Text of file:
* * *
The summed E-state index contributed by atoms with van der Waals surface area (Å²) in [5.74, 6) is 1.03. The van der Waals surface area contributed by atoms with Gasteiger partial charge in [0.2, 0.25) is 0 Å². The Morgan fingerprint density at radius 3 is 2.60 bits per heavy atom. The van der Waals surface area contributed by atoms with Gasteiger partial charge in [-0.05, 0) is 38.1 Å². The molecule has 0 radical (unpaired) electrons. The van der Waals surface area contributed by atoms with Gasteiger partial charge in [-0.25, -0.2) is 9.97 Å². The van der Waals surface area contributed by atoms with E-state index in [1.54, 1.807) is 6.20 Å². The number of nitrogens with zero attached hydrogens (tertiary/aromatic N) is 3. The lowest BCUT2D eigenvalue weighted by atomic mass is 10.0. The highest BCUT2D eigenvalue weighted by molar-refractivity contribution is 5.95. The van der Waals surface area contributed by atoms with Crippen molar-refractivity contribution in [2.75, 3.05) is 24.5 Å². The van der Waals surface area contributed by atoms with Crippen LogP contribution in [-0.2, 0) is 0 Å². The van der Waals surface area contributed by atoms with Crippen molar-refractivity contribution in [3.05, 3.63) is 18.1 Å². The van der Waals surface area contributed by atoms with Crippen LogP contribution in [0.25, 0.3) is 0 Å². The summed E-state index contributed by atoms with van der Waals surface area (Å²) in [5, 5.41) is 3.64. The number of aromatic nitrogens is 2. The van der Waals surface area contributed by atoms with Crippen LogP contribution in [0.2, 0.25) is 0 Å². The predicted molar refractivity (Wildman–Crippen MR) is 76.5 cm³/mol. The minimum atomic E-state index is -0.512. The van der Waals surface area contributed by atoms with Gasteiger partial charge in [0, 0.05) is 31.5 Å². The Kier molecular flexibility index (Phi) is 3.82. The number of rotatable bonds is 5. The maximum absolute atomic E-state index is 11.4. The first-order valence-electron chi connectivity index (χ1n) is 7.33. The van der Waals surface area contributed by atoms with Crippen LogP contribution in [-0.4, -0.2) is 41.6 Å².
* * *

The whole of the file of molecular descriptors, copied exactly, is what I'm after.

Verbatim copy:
The summed E-state index contributed by atoms with van der Waals surface area (Å²) in [5.74, 6) is 1.03. The van der Waals surface area contributed by atoms with Gasteiger partial charge in [0.2, 0.25) is 0 Å². The Morgan fingerprint density at radius 3 is 2.60 bits per heavy atom. The van der Waals surface area contributed by atoms with Gasteiger partial charge in [-0.05, 0) is 38.1 Å². The molecule has 0 radical (unpaired) electrons. The van der Waals surface area contributed by atoms with Gasteiger partial charge in [-0.25, -0.2) is 9.97 Å². The van der Waals surface area contributed by atoms with E-state index in [1.54, 1.807) is 6.20 Å². The number of nitrogens with zero attached hydrogens (tertiary/aromatic N) is 3. The lowest BCUT2D eigenvalue weighted by atomic mass is 10.0. The highest BCUT2D eigenvalue weighted by molar-refractivity contribution is 5.95. The van der Waals surface area contributed by atoms with Crippen molar-refractivity contribution in [2.75, 3.05) is 24.5 Å². The van der Waals surface area contributed by atoms with Crippen LogP contribution in [-0.2, 0) is 0 Å². The van der Waals surface area contributed by atoms with Crippen molar-refractivity contribution in [3.05, 3.63) is 18.1 Å². The van der Waals surface area contributed by atoms with Crippen LogP contribution in [0.25, 0.3) is 0 Å². The summed E-state index contributed by atoms with van der Waals surface area (Å²) in [5, 5.41) is 3.64. The number of aromatic nitrogens is 2. The van der Waals surface area contributed by atoms with Crippen LogP contribution in [0.2, 0.25) is 0 Å². The predicted molar refractivity (Wildman–Crippen MR) is 76.5 cm³/mol. The minimum atomic E-state index is -0.512. The van der Waals surface area contributed by atoms with Gasteiger partial charge in [0, 0.05) is 31.5 Å². The Kier molecular flexibility index (Phi) is 3.82. The number of rotatable bonds is 5. The maximum absolute atomic E-state index is 11.4. The first-order valence-electron chi connectivity index (χ1n) is 7.33. The van der Waals surface area contributed by atoms with Crippen LogP contribution in [-0.4, -0.2) is 41.6 Å².